I knew he was terribly homophobic, but I didn't realize he had been a segregationist in the 60s (he referred to the Civil Rights movement as the "Civil Wrongs" movement) as well as a supporter of apartheid in the 80s.
Although many of my religious readers are angered by the analogy between gay rights and black rights, Falwell's life provides another datapoint that the two are more similar than gay rights opponents might like to admit. Here's Falwell on Brown v. Board of Education:
If Chief Justice Warren and his associates had known God’s word and had desired to do the Lord’s will, I am quite confident that the 1954 decision would never have been made…. The facilities should be separate. When God has drawn a line of distinction, we should not attempt to cross that line.”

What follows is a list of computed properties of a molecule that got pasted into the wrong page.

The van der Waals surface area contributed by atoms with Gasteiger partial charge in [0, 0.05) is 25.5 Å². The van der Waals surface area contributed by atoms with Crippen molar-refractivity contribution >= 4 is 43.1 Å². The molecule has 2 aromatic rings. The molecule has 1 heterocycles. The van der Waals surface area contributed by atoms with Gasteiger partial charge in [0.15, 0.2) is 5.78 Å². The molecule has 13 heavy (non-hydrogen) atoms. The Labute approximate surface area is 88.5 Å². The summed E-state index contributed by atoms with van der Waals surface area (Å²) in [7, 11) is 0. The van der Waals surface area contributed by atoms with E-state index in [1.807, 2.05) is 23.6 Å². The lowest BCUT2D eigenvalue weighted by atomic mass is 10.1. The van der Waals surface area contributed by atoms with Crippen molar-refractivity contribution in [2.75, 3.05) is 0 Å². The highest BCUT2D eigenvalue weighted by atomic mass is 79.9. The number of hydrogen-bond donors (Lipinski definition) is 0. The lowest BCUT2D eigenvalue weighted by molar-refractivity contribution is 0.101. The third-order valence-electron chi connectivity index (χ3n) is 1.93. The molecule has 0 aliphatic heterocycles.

Falwell was the founder of the so-called "Moral Majority" movement, which was perhaps the beginning of the Christian Right voting bloc and prominently included Pat Robertson whose law school boasts 150 alumni in the current Bush administration.
Falwell was not an irrelevant religious nut -- he had friends in high places. Bush 41 spoke at the commencement ceremony of Falwell's Liberty University in 1990 while he was president, referring to Falwell as "a loyal friend." Falwell was a huge supporter of Bush 43, who called him personally when Falwell was hospitalized in 2005. Karl Rove delivered the commencement address in 2004. John McCain famously delivered a commencement speech at Liberty last year after having publicly criticized Falwell in the past.
Falwell represented much of what's wrong with American politics, American religion, and, most notably, the intersection between them. I take no joy in a man's death, but let us not forget that the backwards ideology he spent his life representing continues to thrive in 2008.